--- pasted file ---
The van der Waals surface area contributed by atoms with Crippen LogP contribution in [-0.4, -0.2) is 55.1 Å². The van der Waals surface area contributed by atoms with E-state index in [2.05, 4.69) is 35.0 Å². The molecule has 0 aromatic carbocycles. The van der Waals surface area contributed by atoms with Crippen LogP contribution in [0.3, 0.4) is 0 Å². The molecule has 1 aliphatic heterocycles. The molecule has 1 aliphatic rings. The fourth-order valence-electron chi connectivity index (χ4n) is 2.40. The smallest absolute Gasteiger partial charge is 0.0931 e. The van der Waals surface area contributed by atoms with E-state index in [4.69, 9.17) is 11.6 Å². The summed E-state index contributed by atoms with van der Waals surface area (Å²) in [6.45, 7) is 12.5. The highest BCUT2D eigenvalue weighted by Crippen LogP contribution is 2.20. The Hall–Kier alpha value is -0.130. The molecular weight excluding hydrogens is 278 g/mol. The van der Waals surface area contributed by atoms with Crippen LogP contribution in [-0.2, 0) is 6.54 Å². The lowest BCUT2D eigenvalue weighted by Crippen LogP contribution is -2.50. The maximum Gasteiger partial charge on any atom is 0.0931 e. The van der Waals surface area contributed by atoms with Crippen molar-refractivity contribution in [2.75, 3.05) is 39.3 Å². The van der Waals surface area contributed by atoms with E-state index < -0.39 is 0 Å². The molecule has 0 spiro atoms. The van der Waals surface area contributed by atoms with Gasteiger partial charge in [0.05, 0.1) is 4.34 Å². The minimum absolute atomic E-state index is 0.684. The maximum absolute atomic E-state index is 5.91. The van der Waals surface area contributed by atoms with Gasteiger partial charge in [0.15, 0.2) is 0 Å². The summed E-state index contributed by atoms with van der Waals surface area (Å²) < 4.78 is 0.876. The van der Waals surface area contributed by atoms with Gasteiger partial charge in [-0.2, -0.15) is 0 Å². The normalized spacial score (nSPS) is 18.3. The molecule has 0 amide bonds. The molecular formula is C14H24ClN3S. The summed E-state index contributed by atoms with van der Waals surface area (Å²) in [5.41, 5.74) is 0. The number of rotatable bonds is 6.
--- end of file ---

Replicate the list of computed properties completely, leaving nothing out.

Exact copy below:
The van der Waals surface area contributed by atoms with Crippen LogP contribution in [-0.4, -0.2) is 55.1 Å². The van der Waals surface area contributed by atoms with E-state index in [2.05, 4.69) is 35.0 Å². The molecule has 0 aromatic carbocycles. The van der Waals surface area contributed by atoms with Crippen LogP contribution in [0.3, 0.4) is 0 Å². The molecule has 1 aliphatic heterocycles. The molecule has 1 aliphatic rings. The fourth-order valence-electron chi connectivity index (χ4n) is 2.40. The smallest absolute Gasteiger partial charge is 0.0931 e. The van der Waals surface area contributed by atoms with E-state index in [4.69, 9.17) is 11.6 Å². The summed E-state index contributed by atoms with van der Waals surface area (Å²) in [6.45, 7) is 12.5. The highest BCUT2D eigenvalue weighted by Crippen LogP contribution is 2.20. The Hall–Kier alpha value is -0.130. The molecular weight excluding hydrogens is 278 g/mol. The van der Waals surface area contributed by atoms with Crippen LogP contribution in [-0.2, 0) is 6.54 Å². The lowest BCUT2D eigenvalue weighted by Crippen LogP contribution is -2.50. The maximum Gasteiger partial charge on any atom is 0.0931 e. The van der Waals surface area contributed by atoms with Crippen molar-refractivity contribution in [2.75, 3.05) is 39.3 Å². The van der Waals surface area contributed by atoms with E-state index < -0.39 is 0 Å². The molecule has 0 spiro atoms. The van der Waals surface area contributed by atoms with Gasteiger partial charge in [0.05, 0.1) is 4.34 Å². The minimum absolute atomic E-state index is 0.684. The maximum absolute atomic E-state index is 5.91. The van der Waals surface area contributed by atoms with Gasteiger partial charge in [0.15, 0.2) is 0 Å². The summed E-state index contributed by atoms with van der Waals surface area (Å²) < 4.78 is 0.876. The van der Waals surface area contributed by atoms with Gasteiger partial charge in [-0.2, -0.15) is 0 Å². The normalized spacial score (nSPS) is 18.3. The molecule has 0 amide bonds. The molecular formula is C14H24ClN3S. The summed E-state index contributed by atoms with van der Waals surface area (Å²) in [5.41, 5.74) is 0. The number of rotatable bonds is 6.